Recruiters like to talk about `Ethics`. Here I am, talking about them now. But what does it mean? What genuinely is `ethical recruitment`.
There are social recruiting commentators, LinkedIn discussions and my friends The IOR – who seem to converse recruitment ethics in one way – the candidate experience. It basically boils down to how you treat the candidate. The common complaint is “I never hear from the agency” So, attentive recruitment organisations will put in an automatic structure to ensure that all candidates are communicated with… when they aren’t selected.
Hmm, ok – that’s `nice` – but all it is doing is completing the rejection cycle. Doing stuff to please other recruiters, and occasional applicants.. Is that recruitment ethics? Is that really making a difference?
The other key area surrounding recruitment ethics is CV delivery. “Did the agency actually SPEAK to the candidate before sending the CV to the client? NO??!! – Call the ethics police!! – it’s a travesty!!”. OK, I hate the practice of CV sending without discussion with the potential match – but this is internal stuff again – pleasing other recruiters. Is this recruitment ethics? Is it really making a difference to the perception of the recruitment industry?
The overall answer to this, is no. Yes they are degrees of ethics. Yes they are nice administrative processes done well. But do they make a genuine difference to people getting jobs? Has anything genuinely been sacrificed, and set apart from other recruiters do – to make a shift in perception? Will the wave of candidate experience change, just because an agency plugged in an automated “regret to say” response to their application?
Ethics to me, in recruitment, are about putting the individual people involved first, ahead of economics – with crucial actions that make things actually happen for good – when normal business process cannot. 2011 has seen my business, CloudNine, do two such actions.
Case 1 – Ulrike Schultz
Ulrike is a star. She made a name for herself and her job search, when she created the @TheLondonJob twitter handle and embarked on her aim to get her London job from Austria. She was interviewed in The Guardian, and I met her on her visit over here earlier in the summer – and set about looking for work for her. She networked well in her time here, and met many industry people, and secured an internship placement in London for Oct/Nov. In September an opportunity arose for a German speaking Account Exec with a client, and I spoke with Ulrike and instantly put her forward. She was a front runner from point one and we organised an interview for her. However when the MD of the client stepped in to explain he had met Ulrike at an event, and therefore couldn’t justify paying a fee for someone he was connected to – it created a stumbling block. Now, the typical recruiter action is to dig the heels in and fight for a fee, or withdraw the candidate. I knew I had made the introduction, I knew my potential fee was justified – but the client had their own agenda, and a justifiable observation, at least.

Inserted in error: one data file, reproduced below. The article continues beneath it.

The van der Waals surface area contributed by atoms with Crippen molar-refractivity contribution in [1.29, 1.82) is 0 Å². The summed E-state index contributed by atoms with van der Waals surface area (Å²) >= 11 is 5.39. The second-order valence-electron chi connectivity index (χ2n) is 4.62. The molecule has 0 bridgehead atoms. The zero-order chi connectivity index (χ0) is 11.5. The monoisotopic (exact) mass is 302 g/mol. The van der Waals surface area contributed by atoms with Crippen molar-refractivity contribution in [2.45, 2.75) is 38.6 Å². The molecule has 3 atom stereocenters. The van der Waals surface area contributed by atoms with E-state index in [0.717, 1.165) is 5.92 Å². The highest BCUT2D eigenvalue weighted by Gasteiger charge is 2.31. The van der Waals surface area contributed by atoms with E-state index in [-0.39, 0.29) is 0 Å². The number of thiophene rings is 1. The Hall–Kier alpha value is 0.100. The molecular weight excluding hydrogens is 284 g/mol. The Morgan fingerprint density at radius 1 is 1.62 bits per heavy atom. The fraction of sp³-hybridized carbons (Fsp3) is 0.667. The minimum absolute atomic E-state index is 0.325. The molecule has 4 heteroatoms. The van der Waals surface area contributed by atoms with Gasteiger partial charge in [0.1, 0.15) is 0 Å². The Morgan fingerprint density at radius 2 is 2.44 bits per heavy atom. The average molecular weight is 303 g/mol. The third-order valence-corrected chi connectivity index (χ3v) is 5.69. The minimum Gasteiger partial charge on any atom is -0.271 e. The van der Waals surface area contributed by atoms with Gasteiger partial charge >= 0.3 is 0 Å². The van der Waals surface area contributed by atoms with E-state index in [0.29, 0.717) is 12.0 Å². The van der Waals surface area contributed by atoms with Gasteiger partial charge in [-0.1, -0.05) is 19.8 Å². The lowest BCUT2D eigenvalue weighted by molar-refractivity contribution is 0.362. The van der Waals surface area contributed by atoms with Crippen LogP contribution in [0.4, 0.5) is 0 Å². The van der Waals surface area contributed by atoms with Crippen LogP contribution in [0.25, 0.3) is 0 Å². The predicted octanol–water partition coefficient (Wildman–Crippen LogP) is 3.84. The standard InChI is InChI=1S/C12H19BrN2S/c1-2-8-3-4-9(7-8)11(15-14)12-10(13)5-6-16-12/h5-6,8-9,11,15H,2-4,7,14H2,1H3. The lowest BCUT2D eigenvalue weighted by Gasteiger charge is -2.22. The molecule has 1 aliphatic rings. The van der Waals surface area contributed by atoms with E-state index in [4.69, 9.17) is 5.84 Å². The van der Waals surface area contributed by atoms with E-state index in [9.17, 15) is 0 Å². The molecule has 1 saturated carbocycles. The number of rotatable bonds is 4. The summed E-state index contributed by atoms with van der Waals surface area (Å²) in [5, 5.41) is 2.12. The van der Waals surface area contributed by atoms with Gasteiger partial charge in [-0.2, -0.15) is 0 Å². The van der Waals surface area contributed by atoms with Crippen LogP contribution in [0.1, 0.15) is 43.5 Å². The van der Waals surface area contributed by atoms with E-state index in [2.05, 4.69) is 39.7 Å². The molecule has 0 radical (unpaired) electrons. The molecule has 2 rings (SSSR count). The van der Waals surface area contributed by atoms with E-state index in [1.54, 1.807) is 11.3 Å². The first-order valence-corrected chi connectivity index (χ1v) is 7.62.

This was Ulrike’s dream job – and she was the perfect candidate. So the answer was to communicate with all and find a solution. And we did. I stepped aside and allowed Ulrike to dive in independently and get the job she was due, and I negotiated an arrangement with the client for future such scenarios.
Case 2 – Jules Jackson
A very similar circumstance. Jules is an HR professional with a passion for Social Media. I met her at #TruLondon in September, and the crew there warmed to her a lot, and the #hirejules hashtag was in force!! She came and met JJ and myself not long after, and we loved her spirit, and knew she would make a great hire. In fact we named her an `Honorary CloudNine member`! We immediately put her forward to a Social Media Exec job at a client, and referred her again in October, when they posted a job for a Social Recruiter. To our frustration – this client had made this job one that they weren’t paying a fee for. Hard fast rule, they had options – they wouldn’t be using a recruitment agency.
But hold on, yes they had options – but Jules was the perfect person for this job? It was the ideal job for her? So, I yielded. I took the decision that I had earned many £1000’s from this client over the previous 18 months, and maybe it was my turn to give something back to them, and certainly not interrupt the opportunity of Jules’ dream job. With Jules’ agreement, I handed them her contact details. 2 weeks later, she had been offered the job. A happy client and candidate. Did we get a fee? No – but the action was appreciated on all sides.
Sometimes, the person comes first. That’s ethics. In recruitment we are at the crux of crucial career decisions. We are in it to make money – and these circumstances are exceptional the individual scenarios – but the `Ethics` comes from recognizing where people, and their career, becomes more important than a fee. A human and social business particularly has to recognise this. But even from the harder nose business angle, we also have to recognise the `loss leader` – the time to know when monetary income sacrifice in the short-term, can reap benefits in the longer term.
Many would say this is not always fair. CloudNine is a small business with comparatively minimal turnover compared to the £millions that the 2 clients each turnover each year. But doesn’t matter to Ulrike or Jules, does it?
That’s what recruitment ethics is about. It’s not about administration changes, it’s about making choices that affect individuals favourably, with a sacrifice to our own perfect scenario.
Has anyone experienced similar events in recruitment – I hope there are more out there, that now and again, can exercise genuine ethics